However, it seems that the second story told in the book - of 2013's gun control battles on Capitol Hill - will get in the way of this first message. I would suggest telling your friend to just skip over the parts about the gun control politics and the NRA, and read through Ms. Miller's epic journey through the bureaucracy. Once your reader finishes that, the notion of "reasonable gun control" will very likely be a smoking ruin.
Then have them go back and read the politics, because then they'll know how to see the sausage being made. Rather than injecting some badly needed common sense into the law code, the story of 2013 was more of the same stupid, useless restrictions cloaked in high minded blatherings to fool people not in the know. Of course by this point your friend will be very much in the know indeed, and will be able to see this for what it was.
Of course, it might not convince them, but it will educate them. The most compelling parts of the book are when she describes honest people caught in the web of unknowable gun control laws. And while she now can have a gun in her house, it is illegal to carry a gun to protect yourself when you leave. She describes her feelings in an incident after she already had her gun but had to leave it home:
A strange man at my apartment building, who turned out to be a non-uniformed mover who was working for a neighbor, took violent offense when I closed the propped-open security door of the apartment building. I stood in the lobby of my building, where I was not allowed to carry my gun, and was terrified as he violently banged on the glass door, screaming, "What the f--- you doing? You f---ing bitch open the door. I'm going to get you, you f---ing bitch."It's "common sense" that a man who moves furniture for a living will be much larger and stronger than a woman who works at a white collar job. "Common sense" says that it evens the odds, allowing her have a gun to defend herself against a man like that making threats against her. "Common sense" says that putting a myriad obstacles in her way (the Washington D. C. licensing procedure involves seventeen steps and took her four months to complete) will keep her from being able to do that. You might even call it a "War On Women".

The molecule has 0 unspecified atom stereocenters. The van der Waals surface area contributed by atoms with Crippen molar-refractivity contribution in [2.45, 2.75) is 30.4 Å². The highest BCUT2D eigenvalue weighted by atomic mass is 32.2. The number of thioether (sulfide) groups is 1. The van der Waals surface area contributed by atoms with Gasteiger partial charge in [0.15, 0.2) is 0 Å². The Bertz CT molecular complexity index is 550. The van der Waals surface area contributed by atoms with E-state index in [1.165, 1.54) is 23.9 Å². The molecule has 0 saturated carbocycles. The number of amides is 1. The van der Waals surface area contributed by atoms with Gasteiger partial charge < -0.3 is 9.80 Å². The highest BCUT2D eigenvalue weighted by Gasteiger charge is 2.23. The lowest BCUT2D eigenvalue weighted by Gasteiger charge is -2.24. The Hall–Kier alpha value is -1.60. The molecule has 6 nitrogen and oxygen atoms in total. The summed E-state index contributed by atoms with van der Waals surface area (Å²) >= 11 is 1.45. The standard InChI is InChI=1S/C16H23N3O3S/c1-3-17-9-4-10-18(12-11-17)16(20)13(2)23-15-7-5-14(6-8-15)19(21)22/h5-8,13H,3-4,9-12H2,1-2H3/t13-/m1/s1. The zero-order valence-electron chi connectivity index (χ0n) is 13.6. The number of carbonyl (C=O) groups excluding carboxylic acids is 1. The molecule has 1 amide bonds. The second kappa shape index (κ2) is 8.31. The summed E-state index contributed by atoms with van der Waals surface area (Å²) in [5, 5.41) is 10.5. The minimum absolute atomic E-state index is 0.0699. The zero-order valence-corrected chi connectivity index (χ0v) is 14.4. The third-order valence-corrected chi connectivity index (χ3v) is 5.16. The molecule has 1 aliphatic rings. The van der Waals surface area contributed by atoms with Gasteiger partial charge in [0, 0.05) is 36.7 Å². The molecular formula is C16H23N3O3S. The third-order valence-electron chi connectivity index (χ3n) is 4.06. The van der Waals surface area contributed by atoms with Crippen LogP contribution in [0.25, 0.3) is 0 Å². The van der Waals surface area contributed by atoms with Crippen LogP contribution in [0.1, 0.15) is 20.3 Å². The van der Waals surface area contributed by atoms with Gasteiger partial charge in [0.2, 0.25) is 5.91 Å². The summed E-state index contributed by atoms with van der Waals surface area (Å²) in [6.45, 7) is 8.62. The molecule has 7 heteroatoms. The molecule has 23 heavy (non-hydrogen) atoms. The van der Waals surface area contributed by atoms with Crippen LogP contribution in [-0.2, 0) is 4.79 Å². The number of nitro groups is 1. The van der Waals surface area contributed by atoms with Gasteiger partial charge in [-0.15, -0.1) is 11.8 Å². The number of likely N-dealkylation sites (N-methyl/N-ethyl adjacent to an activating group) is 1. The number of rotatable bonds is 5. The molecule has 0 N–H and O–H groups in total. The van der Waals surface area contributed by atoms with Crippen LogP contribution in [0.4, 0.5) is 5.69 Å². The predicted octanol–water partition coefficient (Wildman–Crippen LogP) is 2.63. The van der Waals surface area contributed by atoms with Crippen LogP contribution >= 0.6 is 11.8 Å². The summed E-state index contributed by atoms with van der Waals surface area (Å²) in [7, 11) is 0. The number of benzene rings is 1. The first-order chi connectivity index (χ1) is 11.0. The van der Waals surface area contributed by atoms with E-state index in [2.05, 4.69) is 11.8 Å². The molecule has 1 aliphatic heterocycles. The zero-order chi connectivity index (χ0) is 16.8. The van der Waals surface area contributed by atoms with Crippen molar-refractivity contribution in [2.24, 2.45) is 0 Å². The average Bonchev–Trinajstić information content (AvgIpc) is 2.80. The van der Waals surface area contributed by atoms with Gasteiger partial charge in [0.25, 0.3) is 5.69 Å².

No one else was around, and I was scared that if I left the lobby, someone would let him in and he'd carry out his threats. I called 911. I waited exactly fifteen minutes, but he had not stopped screaming and trying to get into the building. I called 911 again. The police finally showed up twenty minutes after the incident started.
Meanwhile, the city is swimming in illegal guns. Remember, according to the police department's own data, assaults with a firearm increased 12 percent from 2011 to 2012.So get this for your anti-gun friends. Not to convert them and convince them to become gun owners, but to shatter the mirage of "common sense" marketing of ideas that are anything but. The stories of Emily Gets Her Gun are intertwined with the efforts to keep her from getting her gun. These twinned stories will change their view of the honesty - or dishonesty - of the political debate. That's something very much to be thankful for.